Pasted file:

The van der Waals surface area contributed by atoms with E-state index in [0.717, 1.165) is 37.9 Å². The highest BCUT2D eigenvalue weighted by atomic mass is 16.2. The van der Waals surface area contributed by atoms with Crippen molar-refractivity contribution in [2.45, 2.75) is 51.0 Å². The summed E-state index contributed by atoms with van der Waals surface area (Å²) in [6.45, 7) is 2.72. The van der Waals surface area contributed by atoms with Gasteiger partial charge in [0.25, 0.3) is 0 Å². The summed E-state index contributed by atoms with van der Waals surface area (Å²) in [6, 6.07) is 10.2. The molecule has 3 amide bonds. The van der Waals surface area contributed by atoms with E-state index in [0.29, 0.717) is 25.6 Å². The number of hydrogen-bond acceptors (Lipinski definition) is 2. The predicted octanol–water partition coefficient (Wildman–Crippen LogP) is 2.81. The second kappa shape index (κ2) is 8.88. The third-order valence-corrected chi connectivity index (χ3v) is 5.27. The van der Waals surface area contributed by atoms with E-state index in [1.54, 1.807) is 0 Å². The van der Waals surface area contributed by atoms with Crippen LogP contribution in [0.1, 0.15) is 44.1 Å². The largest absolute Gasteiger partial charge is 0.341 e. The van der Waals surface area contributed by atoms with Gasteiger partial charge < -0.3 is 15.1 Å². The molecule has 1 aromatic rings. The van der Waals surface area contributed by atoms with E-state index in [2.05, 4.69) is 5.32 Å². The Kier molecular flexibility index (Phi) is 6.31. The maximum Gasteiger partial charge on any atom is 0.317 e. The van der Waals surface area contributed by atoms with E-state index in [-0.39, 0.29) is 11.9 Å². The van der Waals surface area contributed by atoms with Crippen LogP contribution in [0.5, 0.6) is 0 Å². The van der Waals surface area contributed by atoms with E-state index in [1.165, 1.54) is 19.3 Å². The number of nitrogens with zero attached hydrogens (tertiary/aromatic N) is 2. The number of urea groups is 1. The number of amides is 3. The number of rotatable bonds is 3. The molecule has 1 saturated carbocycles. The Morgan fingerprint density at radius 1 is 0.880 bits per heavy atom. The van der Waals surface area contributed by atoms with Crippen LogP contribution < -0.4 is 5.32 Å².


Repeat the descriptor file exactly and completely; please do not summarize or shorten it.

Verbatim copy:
The van der Waals surface area contributed by atoms with E-state index in [0.717, 1.165) is 37.9 Å². The highest BCUT2D eigenvalue weighted by atomic mass is 16.2. The van der Waals surface area contributed by atoms with Crippen molar-refractivity contribution in [2.45, 2.75) is 51.0 Å². The summed E-state index contributed by atoms with van der Waals surface area (Å²) in [6.45, 7) is 2.72. The van der Waals surface area contributed by atoms with Gasteiger partial charge in [0.25, 0.3) is 0 Å². The summed E-state index contributed by atoms with van der Waals surface area (Å²) in [6, 6.07) is 10.2. The molecule has 3 amide bonds. The van der Waals surface area contributed by atoms with E-state index in [0.29, 0.717) is 25.6 Å². The number of hydrogen-bond acceptors (Lipinski definition) is 2. The predicted octanol–water partition coefficient (Wildman–Crippen LogP) is 2.81. The second kappa shape index (κ2) is 8.88. The third-order valence-corrected chi connectivity index (χ3v) is 5.27. The van der Waals surface area contributed by atoms with E-state index in [1.54, 1.807) is 0 Å². The van der Waals surface area contributed by atoms with Crippen LogP contribution in [0.1, 0.15) is 44.1 Å². The largest absolute Gasteiger partial charge is 0.341 e. The van der Waals surface area contributed by atoms with Gasteiger partial charge < -0.3 is 15.1 Å². The molecule has 1 aromatic rings. The van der Waals surface area contributed by atoms with E-state index in [2.05, 4.69) is 5.32 Å². The Kier molecular flexibility index (Phi) is 6.31. The maximum Gasteiger partial charge on any atom is 0.317 e. The van der Waals surface area contributed by atoms with E-state index in [-0.39, 0.29) is 11.9 Å². The van der Waals surface area contributed by atoms with Crippen LogP contribution in [0.5, 0.6) is 0 Å². The van der Waals surface area contributed by atoms with E-state index in [1.165, 1.54) is 19.3 Å². The number of nitrogens with zero attached hydrogens (tertiary/aromatic N) is 2. The number of urea groups is 1. The number of amides is 3. The number of rotatable bonds is 3. The molecule has 1 saturated carbocycles. The Morgan fingerprint density at radius 1 is 0.880 bits per heavy atom. The van der Waals surface area contributed by atoms with Crippen LogP contribution < -0.4 is 5.32 Å².